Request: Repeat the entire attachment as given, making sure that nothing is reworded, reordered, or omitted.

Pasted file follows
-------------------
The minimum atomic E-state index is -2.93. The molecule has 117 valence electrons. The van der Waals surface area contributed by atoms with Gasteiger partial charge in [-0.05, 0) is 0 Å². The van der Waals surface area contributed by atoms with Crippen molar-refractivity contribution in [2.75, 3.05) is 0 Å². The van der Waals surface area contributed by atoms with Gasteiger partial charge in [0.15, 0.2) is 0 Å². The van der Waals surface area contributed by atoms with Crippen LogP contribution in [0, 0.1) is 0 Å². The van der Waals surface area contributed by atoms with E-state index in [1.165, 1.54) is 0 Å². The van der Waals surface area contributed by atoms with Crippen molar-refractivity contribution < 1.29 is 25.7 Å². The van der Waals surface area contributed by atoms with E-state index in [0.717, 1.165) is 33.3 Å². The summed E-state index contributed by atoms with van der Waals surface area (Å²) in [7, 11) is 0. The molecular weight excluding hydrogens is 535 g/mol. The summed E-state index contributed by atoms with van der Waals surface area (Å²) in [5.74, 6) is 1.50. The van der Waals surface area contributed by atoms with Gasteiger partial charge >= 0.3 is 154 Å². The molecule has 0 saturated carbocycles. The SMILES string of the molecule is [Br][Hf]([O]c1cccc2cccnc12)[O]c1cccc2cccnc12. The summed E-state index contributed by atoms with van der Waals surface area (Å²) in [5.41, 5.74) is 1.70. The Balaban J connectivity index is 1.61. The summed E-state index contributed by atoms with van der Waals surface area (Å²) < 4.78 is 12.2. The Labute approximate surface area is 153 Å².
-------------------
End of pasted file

The minimum atomic E-state index is -2.93. The molecule has 117 valence electrons. The van der Waals surface area contributed by atoms with Gasteiger partial charge in [-0.05, 0) is 0 Å². The van der Waals surface area contributed by atoms with Crippen molar-refractivity contribution in [2.75, 3.05) is 0 Å². The van der Waals surface area contributed by atoms with Gasteiger partial charge in [0.15, 0.2) is 0 Å². The van der Waals surface area contributed by atoms with Crippen LogP contribution in [0, 0.1) is 0 Å². The van der Waals surface area contributed by atoms with E-state index in [1.165, 1.54) is 0 Å². The van der Waals surface area contributed by atoms with Crippen molar-refractivity contribution < 1.29 is 25.7 Å². The van der Waals surface area contributed by atoms with E-state index in [0.717, 1.165) is 33.3 Å². The summed E-state index contributed by atoms with van der Waals surface area (Å²) in [7, 11) is 0. The molecular weight excluding hydrogens is 535 g/mol. The summed E-state index contributed by atoms with van der Waals surface area (Å²) in [5.74, 6) is 1.50. The van der Waals surface area contributed by atoms with Gasteiger partial charge >= 0.3 is 154 Å². The molecule has 0 saturated carbocycles. The SMILES string of the molecule is [Br][Hf]([O]c1cccc2cccnc12)[O]c1cccc2cccnc12. The summed E-state index contributed by atoms with van der Waals surface area (Å²) in [5.41, 5.74) is 1.70. The Balaban J connectivity index is 1.61. The summed E-state index contributed by atoms with van der Waals surface area (Å²) < 4.78 is 12.2. The Labute approximate surface area is 153 Å².